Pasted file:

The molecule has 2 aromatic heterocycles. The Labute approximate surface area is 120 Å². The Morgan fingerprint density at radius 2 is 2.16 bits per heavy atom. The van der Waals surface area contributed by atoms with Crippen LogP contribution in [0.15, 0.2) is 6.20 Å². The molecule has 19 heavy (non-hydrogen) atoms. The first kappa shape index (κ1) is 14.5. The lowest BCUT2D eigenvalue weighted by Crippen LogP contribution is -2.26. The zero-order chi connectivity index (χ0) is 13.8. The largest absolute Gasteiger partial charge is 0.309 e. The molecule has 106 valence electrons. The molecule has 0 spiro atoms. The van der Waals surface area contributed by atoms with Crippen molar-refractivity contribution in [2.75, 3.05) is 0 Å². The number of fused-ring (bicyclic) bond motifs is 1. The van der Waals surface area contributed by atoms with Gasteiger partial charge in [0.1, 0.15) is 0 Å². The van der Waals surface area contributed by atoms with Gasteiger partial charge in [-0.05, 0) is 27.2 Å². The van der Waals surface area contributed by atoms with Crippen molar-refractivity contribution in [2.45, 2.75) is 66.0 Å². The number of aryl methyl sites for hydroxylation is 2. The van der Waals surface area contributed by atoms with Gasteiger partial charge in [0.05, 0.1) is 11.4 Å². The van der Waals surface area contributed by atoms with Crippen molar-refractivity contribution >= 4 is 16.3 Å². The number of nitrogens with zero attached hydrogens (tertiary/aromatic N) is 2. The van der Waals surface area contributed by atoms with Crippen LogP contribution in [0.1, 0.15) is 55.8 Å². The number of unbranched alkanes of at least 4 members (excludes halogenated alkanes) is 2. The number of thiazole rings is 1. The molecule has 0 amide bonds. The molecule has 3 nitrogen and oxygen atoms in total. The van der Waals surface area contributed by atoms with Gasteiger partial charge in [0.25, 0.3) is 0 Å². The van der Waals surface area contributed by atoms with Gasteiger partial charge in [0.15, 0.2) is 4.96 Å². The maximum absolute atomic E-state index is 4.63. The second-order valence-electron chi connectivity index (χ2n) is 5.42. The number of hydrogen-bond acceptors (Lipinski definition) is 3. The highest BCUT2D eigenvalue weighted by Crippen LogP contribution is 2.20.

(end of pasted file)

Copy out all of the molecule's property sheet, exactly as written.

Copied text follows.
The molecule has 2 aromatic heterocycles. The Labute approximate surface area is 120 Å². The Morgan fingerprint density at radius 2 is 2.16 bits per heavy atom. The van der Waals surface area contributed by atoms with Crippen LogP contribution in [0.15, 0.2) is 6.20 Å². The molecule has 19 heavy (non-hydrogen) atoms. The first kappa shape index (κ1) is 14.5. The lowest BCUT2D eigenvalue weighted by Crippen LogP contribution is -2.26. The zero-order chi connectivity index (χ0) is 13.8. The largest absolute Gasteiger partial charge is 0.309 e. The molecule has 106 valence electrons. The molecule has 0 spiro atoms. The van der Waals surface area contributed by atoms with Crippen molar-refractivity contribution in [2.75, 3.05) is 0 Å². The number of fused-ring (bicyclic) bond motifs is 1. The van der Waals surface area contributed by atoms with Gasteiger partial charge in [0.1, 0.15) is 0 Å². The van der Waals surface area contributed by atoms with Gasteiger partial charge in [-0.05, 0) is 27.2 Å². The van der Waals surface area contributed by atoms with Crippen molar-refractivity contribution in [2.45, 2.75) is 66.0 Å². The number of aryl methyl sites for hydroxylation is 2. The van der Waals surface area contributed by atoms with Gasteiger partial charge in [0.05, 0.1) is 11.4 Å². The van der Waals surface area contributed by atoms with Crippen molar-refractivity contribution >= 4 is 16.3 Å². The number of nitrogens with zero attached hydrogens (tertiary/aromatic N) is 2. The van der Waals surface area contributed by atoms with Crippen LogP contribution in [0.1, 0.15) is 55.8 Å². The number of unbranched alkanes of at least 4 members (excludes halogenated alkanes) is 2. The number of thiazole rings is 1. The molecule has 0 amide bonds. The molecule has 3 nitrogen and oxygen atoms in total. The van der Waals surface area contributed by atoms with Gasteiger partial charge in [0.25, 0.3) is 0 Å². The van der Waals surface area contributed by atoms with Gasteiger partial charge in [0.15, 0.2) is 4.96 Å². The maximum absolute atomic E-state index is 4.63. The second-order valence-electron chi connectivity index (χ2n) is 5.42. The number of hydrogen-bond acceptors (Lipinski definition) is 3. The highest BCUT2D eigenvalue weighted by Crippen LogP contribution is 2.20.